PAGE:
It should be noted that SAM is one of an estimated 125 or so ESG data provider firms operating across the world, that also include organizations like MSCI, Sustainalytics, Bloomberg, FTSE, Refinitiv (Thomson Reuters), Vigeo Eiris and ISS, to mention a few of the more prominent firms. Each of these firms collect and score companies as well as other entities based on varying ESG factors and methodologies. As a result, ratings for a single company or entity can vary widely across different companies. While not the only research to reach this conclusion, according to research conducted by State Street across 30 data providers using cross-sectional correlations to quantify the degree to which this lack of standardization leads to variance among ESG scores, correlations among their scores can range from 0.48 to 0.76. That is to say, the ratings across companies are only consistent about half the time and as high as three-quarters of the time. This means that fundamental index construction methodologies aside, indexes constructed using data from RobecoSAM or MSCI could end up with very different index constituents once the eligible universe of securities is qualified on the basis of ESG scores and exclusions. Further, differing methodologies have important implications for investors generally and the indexes they may choose. “In choosing a particular provider, investors are, in effect, aligning themselves with the company’s ESG investment philosophy, in terms of data acquisition, materiality, and aggregation and weighting.” But it goes even beyond this in that the ESG indexes likely reflect a particular providers’ values-based system. Refer to Table 1.
S&P 500 ESG Index Profile: Targets 75% of float market capitalization of conventional S&P 500 market cap at the industry level
According to S&P, the new index is intended to maintain overall group weightings relative to the S&P 500 and will target 75% of the float market capitalization of the conventional S&P 500 market capitalization at the industry level. That said, the S&P 500 ESG index tracks 329 holdings as of April 30, 2019 versus 509 member firms as of the same date for the S&P 500. The top 10 positions vary by composition and weighting, with the top 10 spots in the ESG version of the index accounting for about 27% of the index weight versus 22%. Excluded entirely from the S&P 500 ESG index are Berkshire Hathaway Inc., Johnson and Johnson as well as Alphabet Class A and C. At the same time, Exxon Mobil Corp. has a 46 bps greater exposure in the S&P 500 ESG Index versus its conventional counterpart. Refer to Table 2.
S&P 500 ESG Index industry sector breakdown similar to conventional index
For the most part, the conventional index and the S&P 500 ESG counterpart index reflect similar sector breakdowns and variations within 8 of the 11 industry sectors are within 80 bps. In the case of Information Technology, Communications Services and Industrials, however, the variations are 4.1%, 2.50% and 1.8%, respectively.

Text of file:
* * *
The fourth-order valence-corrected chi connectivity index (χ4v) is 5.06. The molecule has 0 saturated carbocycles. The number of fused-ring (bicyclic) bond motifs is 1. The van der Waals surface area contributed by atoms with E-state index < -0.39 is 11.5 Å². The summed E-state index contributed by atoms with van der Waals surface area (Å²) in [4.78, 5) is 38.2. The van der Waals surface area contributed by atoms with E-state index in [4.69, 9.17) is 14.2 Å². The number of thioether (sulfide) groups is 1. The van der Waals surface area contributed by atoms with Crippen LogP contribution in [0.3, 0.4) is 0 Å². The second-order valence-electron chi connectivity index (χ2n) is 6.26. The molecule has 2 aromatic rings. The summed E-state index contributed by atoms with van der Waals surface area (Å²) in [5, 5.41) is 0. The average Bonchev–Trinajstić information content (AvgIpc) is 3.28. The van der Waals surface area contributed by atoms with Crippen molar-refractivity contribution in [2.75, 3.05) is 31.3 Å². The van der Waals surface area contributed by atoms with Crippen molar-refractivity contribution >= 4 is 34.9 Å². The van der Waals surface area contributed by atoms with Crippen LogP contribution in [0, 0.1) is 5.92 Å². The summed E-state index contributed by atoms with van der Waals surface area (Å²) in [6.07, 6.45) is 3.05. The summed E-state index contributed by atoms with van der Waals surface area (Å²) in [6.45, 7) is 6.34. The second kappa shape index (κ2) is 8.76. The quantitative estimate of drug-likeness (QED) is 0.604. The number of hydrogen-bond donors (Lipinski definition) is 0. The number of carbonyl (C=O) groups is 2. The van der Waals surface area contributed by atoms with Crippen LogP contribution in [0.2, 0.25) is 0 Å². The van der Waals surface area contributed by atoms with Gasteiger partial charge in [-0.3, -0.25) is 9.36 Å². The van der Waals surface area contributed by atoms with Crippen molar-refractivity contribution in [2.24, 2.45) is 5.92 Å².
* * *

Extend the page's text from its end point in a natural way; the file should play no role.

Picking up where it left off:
Regardless of these variations, within each of the sectors, individual constituents will fluctuate as to names and weights. For example, in the Utilities sector that varies by only 10 bps, the S&P 500 ESG index tracks constituents versus 28 for the conventional S&P 500. In the Financial sector, the S&P 500 ESG tracks 45 names versus 67 names covered in the conventional S&P 500 index, or a difference of 22 names. Berkshire Hathaway, with a weight in the conventional index of 1.7% is omitted entirely from the S&P 500 ESG index.
The weights of firms like JP Morgan Chase & Co., and Bank of America Corp., both top 10 firms in the S&P 500 ESG index, stand at 2.06% and 1.49%, respectively, while the same names are calibrated with weights of 1.54% and 1.12% in the conventional S&P 500 index. Refer to Chart 1.
S&P 500 ESG Index Total Return Performance
While the official launch date of the S&P 500 ESG index was January 28, 2019, its total return performance was back dated to April 30, 2010, based on the methodology that was in effect as of the launch date. Tracking their performance year-by-year, the results are similar and fall within a range of 85 basis points, except in 2013 and 2011 when one or the other index varied by as much as 175 bps.
Cumulatively through March 29, 2019, the conventional S&P 500 exceeds the performance of the S&P 500 ESG index by 1.3%. That said, it should be kept in mind that the results achieved prior to the launch of the index are hypothetical as company ESG scores have not been back casted.
Based on a set of contemporaneous ESG scores, the S&P 500 ESG index posted a gain of 13.50% in the first quarter of 2019 versus a gain of 13.65% for the conventional index—for a difference of 15 basis points. Refer to Chart 2.
Investors should understand and carefully evaluate ESG indices, their approached and methodologies before adopting them for relative performance evaluation purposes
Comments that appeared in a recent Barron’s article dismiss the index on the grounds that it emphasizes exclusions based on low ESG scores while at the same time ignoring the needs of investors with a values alignment or value impact. Another criticism focused on the fact that the index was not sufficiently tilted toward companies with more women in leadership roles on the basis that all research suggests that more women in leadership help companies perform better.
Our own view is that there is a need for a series of benchmarks designed for managers and portfolios, such as mutual funds and ETFs, managed pursuant to a strategy that relies purely or largely on ESG integration, i.e. the consistent and systematic accounting of ESG risks when these are relevant and material to investment decisions. This, after all, the fastest growing segment of the sustainable investing sector and there is likely growing demand for equity and fixed income benchmarks that track a similar strategies and with limited exposure to negative screening or exclusions. In any case, investors will initially have to understand and carefully evaluate ESG indices, their approached and methodologies before adopting them for relative performance evaluation purposes.